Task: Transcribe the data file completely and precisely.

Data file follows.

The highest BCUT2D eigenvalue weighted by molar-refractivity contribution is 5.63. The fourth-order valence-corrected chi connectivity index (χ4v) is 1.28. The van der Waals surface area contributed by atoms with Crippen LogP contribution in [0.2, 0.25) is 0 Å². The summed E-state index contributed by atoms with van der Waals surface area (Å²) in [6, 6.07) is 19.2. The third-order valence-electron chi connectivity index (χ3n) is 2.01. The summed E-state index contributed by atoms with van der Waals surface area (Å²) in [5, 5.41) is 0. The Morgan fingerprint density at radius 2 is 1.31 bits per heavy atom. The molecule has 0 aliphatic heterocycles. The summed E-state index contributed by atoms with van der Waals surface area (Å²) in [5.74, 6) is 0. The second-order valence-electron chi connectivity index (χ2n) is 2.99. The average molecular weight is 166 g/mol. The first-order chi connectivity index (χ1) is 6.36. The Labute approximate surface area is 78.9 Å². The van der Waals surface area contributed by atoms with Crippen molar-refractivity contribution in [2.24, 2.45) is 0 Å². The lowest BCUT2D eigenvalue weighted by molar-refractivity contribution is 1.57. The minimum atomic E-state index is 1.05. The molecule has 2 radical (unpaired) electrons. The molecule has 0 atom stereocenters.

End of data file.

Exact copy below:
The highest BCUT2D eigenvalue weighted by molar-refractivity contribution is 5.63. The fourth-order valence-corrected chi connectivity index (χ4v) is 1.28. The van der Waals surface area contributed by atoms with Crippen LogP contribution in [0.2, 0.25) is 0 Å². The summed E-state index contributed by atoms with van der Waals surface area (Å²) in [6, 6.07) is 19.2. The third-order valence-electron chi connectivity index (χ3n) is 2.01. The summed E-state index contributed by atoms with van der Waals surface area (Å²) in [5, 5.41) is 0. The Morgan fingerprint density at radius 2 is 1.31 bits per heavy atom. The molecule has 0 aliphatic heterocycles. The summed E-state index contributed by atoms with van der Waals surface area (Å²) in [5.74, 6) is 0. The second-order valence-electron chi connectivity index (χ2n) is 2.99. The average molecular weight is 166 g/mol. The first-order chi connectivity index (χ1) is 6.36. The Labute approximate surface area is 78.9 Å². The van der Waals surface area contributed by atoms with Crippen molar-refractivity contribution in [2.24, 2.45) is 0 Å². The lowest BCUT2D eigenvalue weighted by molar-refractivity contribution is 1.57. The minimum atomic E-state index is 1.05. The molecule has 2 radical (unpaired) electrons. The molecule has 0 atom stereocenters.